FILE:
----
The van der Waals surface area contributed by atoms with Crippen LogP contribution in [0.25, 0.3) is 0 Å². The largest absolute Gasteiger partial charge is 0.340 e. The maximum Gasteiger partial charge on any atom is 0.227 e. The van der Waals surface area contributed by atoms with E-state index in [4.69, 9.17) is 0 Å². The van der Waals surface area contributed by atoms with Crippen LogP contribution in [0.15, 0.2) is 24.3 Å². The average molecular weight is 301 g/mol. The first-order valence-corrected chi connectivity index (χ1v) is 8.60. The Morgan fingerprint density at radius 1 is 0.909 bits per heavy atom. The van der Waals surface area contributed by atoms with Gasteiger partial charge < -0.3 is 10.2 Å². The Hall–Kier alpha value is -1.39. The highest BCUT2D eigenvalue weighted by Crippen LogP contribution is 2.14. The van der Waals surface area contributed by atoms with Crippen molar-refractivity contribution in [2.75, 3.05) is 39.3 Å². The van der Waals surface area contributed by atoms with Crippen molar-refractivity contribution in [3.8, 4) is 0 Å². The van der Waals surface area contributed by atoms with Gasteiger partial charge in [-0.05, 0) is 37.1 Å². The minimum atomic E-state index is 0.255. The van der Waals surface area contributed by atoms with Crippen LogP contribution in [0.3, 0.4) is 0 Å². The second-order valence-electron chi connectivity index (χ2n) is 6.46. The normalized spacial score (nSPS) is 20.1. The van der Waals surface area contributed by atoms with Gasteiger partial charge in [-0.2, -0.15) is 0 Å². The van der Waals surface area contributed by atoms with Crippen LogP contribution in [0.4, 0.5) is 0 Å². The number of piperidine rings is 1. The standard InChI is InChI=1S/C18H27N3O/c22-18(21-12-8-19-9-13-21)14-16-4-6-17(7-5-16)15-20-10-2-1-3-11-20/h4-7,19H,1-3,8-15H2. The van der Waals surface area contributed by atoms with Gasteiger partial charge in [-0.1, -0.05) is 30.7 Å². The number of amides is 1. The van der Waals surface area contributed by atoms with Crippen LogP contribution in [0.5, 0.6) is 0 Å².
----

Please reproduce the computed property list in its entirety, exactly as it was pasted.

The van der Waals surface area contributed by atoms with Crippen LogP contribution in [0.25, 0.3) is 0 Å². The largest absolute Gasteiger partial charge is 0.340 e. The maximum Gasteiger partial charge on any atom is 0.227 e. The van der Waals surface area contributed by atoms with E-state index in [4.69, 9.17) is 0 Å². The van der Waals surface area contributed by atoms with Crippen LogP contribution in [0.15, 0.2) is 24.3 Å². The average molecular weight is 301 g/mol. The first-order valence-corrected chi connectivity index (χ1v) is 8.60. The Morgan fingerprint density at radius 1 is 0.909 bits per heavy atom. The van der Waals surface area contributed by atoms with Gasteiger partial charge < -0.3 is 10.2 Å². The Hall–Kier alpha value is -1.39. The highest BCUT2D eigenvalue weighted by Crippen LogP contribution is 2.14. The van der Waals surface area contributed by atoms with Crippen molar-refractivity contribution in [2.75, 3.05) is 39.3 Å². The van der Waals surface area contributed by atoms with Crippen molar-refractivity contribution in [3.8, 4) is 0 Å². The van der Waals surface area contributed by atoms with Gasteiger partial charge in [-0.05, 0) is 37.1 Å². The minimum atomic E-state index is 0.255. The van der Waals surface area contributed by atoms with Crippen LogP contribution in [0.3, 0.4) is 0 Å². The second-order valence-electron chi connectivity index (χ2n) is 6.46. The normalized spacial score (nSPS) is 20.1. The van der Waals surface area contributed by atoms with Gasteiger partial charge in [-0.2, -0.15) is 0 Å². The van der Waals surface area contributed by atoms with Crippen LogP contribution in [0.4, 0.5) is 0 Å². The number of piperidine rings is 1. The standard InChI is InChI=1S/C18H27N3O/c22-18(21-12-8-19-9-13-21)14-16-4-6-17(7-5-16)15-20-10-2-1-3-11-20/h4-7,19H,1-3,8-15H2. The van der Waals surface area contributed by atoms with Gasteiger partial charge in [-0.1, -0.05) is 30.7 Å². The number of amides is 1. The van der Waals surface area contributed by atoms with Crippen LogP contribution in [0.5, 0.6) is 0 Å².